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Maximum number of iterations (set theory, graph theory)
Posted:
Feb 19, 2013 5:26 AM


Hello! This problem seems rather simple, but I can't solve it. Help, please!
Tehere is a set S1={A1, A2, ..., An}, where A1, A2,..., An are some sets. We call some element which belongs to at least one of the sets from S1. After that all sets which contain this element are removed from S1, so we obtain a new set of sets S2. Than the process repeats: we call some element which belongs to at least one of the sets from S2. After that all sets which contain this element are removed from S2, so we obtain a new set of sets S3. And so on, untill Sm is empty set.
The question is: what element do we have to call at each step in order to number of iterations until Sm = "empty set" be maximal?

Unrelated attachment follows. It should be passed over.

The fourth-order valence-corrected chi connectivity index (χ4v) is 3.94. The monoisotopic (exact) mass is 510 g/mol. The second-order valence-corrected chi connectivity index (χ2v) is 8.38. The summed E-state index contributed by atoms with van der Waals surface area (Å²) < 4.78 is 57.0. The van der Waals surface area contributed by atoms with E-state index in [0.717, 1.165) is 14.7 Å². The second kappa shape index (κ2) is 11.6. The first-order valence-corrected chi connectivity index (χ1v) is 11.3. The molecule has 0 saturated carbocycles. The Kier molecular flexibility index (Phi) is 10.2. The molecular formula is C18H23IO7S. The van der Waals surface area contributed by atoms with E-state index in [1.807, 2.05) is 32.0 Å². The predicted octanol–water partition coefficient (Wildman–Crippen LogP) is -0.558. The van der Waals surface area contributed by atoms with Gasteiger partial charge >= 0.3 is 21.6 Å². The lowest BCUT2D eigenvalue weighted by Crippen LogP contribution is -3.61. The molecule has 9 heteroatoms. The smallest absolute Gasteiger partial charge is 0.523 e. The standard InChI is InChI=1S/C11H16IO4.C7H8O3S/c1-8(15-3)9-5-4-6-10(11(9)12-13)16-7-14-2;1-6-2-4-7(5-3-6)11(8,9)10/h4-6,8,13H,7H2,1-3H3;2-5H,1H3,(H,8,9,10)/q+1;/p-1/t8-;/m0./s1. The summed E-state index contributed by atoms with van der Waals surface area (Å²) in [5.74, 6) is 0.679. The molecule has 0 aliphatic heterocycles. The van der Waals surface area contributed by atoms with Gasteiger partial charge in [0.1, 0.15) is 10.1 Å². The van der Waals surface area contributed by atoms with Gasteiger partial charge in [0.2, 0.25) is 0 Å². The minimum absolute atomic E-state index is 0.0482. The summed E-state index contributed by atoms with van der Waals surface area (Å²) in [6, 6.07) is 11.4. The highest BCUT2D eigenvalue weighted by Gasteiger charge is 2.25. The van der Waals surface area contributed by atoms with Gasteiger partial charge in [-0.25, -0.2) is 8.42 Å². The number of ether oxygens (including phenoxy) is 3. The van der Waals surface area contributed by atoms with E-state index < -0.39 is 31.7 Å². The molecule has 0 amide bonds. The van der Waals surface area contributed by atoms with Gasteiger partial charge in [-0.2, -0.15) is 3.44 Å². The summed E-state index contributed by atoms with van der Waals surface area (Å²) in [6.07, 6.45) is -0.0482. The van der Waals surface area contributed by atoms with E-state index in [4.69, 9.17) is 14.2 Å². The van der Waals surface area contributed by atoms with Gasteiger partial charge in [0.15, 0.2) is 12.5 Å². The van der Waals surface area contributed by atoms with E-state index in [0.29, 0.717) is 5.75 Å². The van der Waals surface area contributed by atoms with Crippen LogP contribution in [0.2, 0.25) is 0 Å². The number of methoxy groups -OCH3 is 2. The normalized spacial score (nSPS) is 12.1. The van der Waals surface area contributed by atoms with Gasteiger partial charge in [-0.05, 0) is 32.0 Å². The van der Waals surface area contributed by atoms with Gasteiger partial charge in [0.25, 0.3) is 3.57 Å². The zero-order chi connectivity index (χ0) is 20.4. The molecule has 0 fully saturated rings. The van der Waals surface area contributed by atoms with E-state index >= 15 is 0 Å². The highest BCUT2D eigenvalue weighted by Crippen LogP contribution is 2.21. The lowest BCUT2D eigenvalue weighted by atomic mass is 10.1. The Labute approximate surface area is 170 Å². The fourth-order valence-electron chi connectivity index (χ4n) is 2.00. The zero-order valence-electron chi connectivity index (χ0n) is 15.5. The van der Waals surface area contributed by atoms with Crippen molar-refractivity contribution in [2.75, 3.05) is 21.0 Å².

My hypothesis is: at the kth iteration we have to call element belonging to the minimum number of sets from Sk.
But how can I prove it? What method of proof can I apply?
I found that the problem about finding maximum number of iterations is equivalent to the following problem on graph. Let's build a graph in the following way: if elements "a" and "b" belongs simultaneously to some set from S1 then vertexes "a" and "b" are linked to each other with the edge. Let all vertexes are filled with white color. We have a brush with red color. Then the problem is: what is the maximum number of "brush strokes" which we should make to fill all vertexes with red color?
When I say "brush stroke" I mean the following action: we touch some vertex with the brush, this vertex and all vertices which are adjacent to this vertex are filled with red color. Of course, we can't make idle "brush strokes".
Maybe this problem could be solved with some standart graph algorithm?